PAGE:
Three claims HD Voice is "the most significant development in voice technology to hit the UK mobile market in more than 20 years".
Andy Merrett has been using mobile phones since the days when they only made voice calls. Since then he has worked his way through a huge number of Nokia, Motorola and Sony Ericsson models. Andy is a freelance writer and is not an employee of CNET.
Hundreds of thousands of high-quality voice calls have been made across Three's 3G mobile network every month since it introduced HD Voice earlier in the year.
Three, which has always claimed to be ahead of the curve on innovation and network features (if not customer service), now offers anyone with an HD Voice enabled phone the benefit of clearer calls at no extra cost.
Mobile phone calls aren't always the most pleasant experience thanks to a reduced frequency range and background noise. HD Voice is designed to transmit a wider range of frequencies, which is why it needs a 3G network to operate, as well as boosting the voice and cutting out extraneous sounds.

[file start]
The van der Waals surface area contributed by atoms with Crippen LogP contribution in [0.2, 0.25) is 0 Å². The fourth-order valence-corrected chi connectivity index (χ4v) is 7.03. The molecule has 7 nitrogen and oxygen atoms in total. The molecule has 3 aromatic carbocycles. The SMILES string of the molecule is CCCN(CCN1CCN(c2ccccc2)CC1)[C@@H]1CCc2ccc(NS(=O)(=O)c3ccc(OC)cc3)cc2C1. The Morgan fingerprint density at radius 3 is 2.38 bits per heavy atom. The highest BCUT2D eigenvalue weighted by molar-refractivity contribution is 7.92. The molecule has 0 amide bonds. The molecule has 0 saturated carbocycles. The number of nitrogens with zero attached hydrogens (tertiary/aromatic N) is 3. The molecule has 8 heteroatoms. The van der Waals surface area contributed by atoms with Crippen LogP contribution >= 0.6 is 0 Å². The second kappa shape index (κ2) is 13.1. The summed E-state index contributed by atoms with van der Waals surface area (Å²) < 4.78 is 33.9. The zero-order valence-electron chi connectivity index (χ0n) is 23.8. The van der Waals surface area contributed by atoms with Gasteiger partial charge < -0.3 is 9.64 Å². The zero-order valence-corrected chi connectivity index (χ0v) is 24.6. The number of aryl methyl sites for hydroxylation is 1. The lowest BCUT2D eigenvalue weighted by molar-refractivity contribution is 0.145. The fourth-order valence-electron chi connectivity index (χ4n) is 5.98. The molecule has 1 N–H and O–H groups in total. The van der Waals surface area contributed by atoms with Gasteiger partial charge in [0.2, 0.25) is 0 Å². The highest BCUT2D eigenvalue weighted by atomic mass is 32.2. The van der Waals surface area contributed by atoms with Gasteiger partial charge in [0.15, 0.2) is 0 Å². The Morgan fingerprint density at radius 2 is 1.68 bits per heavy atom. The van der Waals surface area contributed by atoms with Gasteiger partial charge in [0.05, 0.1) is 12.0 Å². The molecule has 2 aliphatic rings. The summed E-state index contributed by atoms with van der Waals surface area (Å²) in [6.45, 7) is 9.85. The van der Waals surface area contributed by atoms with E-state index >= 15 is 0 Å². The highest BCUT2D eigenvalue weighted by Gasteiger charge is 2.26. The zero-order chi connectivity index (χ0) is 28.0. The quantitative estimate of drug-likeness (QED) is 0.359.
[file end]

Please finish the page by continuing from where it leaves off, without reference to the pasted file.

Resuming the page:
A number of handsets are already HD Voice compatible, including the HTC Desire S, Nokia C7, E7 and N8, Samsung Omnia 7 and Sony Ericsson Anzu. A further 20 handsets just need a software update. It's not clear whether HTC, Nokia and Sony Ericsson will definitely be pushing out that update, though Three expects more handsets to be HD Voice enabled by "the end of autumn".
Mark Allera, sales and marketing director at Three, suggested HD Voice was "the most significant development in voice technology to hit the UK mobile market in more than 20 years."
Three follows Orange in enabling HD Voice on its network, and hopes to collaborate with more networks in the future so the technology spreads further. HD Voice calls on the Three network cost the same as regular calls, though the service is reliant on being in a strong signal area, so don't expect to be using it out in the sticks.
Presumably when 4G networks finally roll out across Britain it will be much easier to make high-quality phone calls as well as chucking bucketloads of data around the country.